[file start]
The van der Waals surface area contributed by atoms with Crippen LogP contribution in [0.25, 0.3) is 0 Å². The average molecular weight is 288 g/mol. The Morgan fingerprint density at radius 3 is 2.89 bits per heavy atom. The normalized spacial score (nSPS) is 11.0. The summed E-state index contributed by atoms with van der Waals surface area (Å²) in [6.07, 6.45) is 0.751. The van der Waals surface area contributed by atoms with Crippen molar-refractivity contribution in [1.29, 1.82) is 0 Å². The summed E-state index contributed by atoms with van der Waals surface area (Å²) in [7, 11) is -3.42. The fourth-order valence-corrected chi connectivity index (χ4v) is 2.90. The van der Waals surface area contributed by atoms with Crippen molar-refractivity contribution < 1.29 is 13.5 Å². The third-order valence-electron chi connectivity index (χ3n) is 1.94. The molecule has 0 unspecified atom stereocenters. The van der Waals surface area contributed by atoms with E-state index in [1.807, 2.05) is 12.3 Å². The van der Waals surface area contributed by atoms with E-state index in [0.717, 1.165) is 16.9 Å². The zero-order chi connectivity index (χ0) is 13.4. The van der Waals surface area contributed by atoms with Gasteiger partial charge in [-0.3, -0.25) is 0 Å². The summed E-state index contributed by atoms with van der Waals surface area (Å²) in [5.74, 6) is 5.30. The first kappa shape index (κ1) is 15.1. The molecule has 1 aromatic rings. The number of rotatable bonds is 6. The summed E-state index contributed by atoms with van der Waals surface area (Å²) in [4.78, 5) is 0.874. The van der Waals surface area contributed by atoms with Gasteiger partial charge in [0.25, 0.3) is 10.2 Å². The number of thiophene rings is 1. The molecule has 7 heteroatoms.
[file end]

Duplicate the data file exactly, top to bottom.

The van der Waals surface area contributed by atoms with Crippen LogP contribution in [0.25, 0.3) is 0 Å². The average molecular weight is 288 g/mol. The Morgan fingerprint density at radius 3 is 2.89 bits per heavy atom. The normalized spacial score (nSPS) is 11.0. The summed E-state index contributed by atoms with van der Waals surface area (Å²) in [6.07, 6.45) is 0.751. The van der Waals surface area contributed by atoms with Crippen molar-refractivity contribution in [1.29, 1.82) is 0 Å². The summed E-state index contributed by atoms with van der Waals surface area (Å²) in [7, 11) is -3.42. The fourth-order valence-corrected chi connectivity index (χ4v) is 2.90. The van der Waals surface area contributed by atoms with Crippen molar-refractivity contribution < 1.29 is 13.5 Å². The third-order valence-electron chi connectivity index (χ3n) is 1.94. The molecule has 0 unspecified atom stereocenters. The van der Waals surface area contributed by atoms with E-state index in [1.807, 2.05) is 12.3 Å². The van der Waals surface area contributed by atoms with E-state index in [0.717, 1.165) is 16.9 Å². The zero-order chi connectivity index (χ0) is 13.4. The van der Waals surface area contributed by atoms with Gasteiger partial charge in [-0.3, -0.25) is 0 Å². The summed E-state index contributed by atoms with van der Waals surface area (Å²) in [5.74, 6) is 5.30. The first kappa shape index (κ1) is 15.1. The molecule has 1 aromatic rings. The number of rotatable bonds is 6. The summed E-state index contributed by atoms with van der Waals surface area (Å²) in [4.78, 5) is 0.874. The van der Waals surface area contributed by atoms with Gasteiger partial charge in [0.25, 0.3) is 10.2 Å². The number of thiophene rings is 1. The molecule has 7 heteroatoms.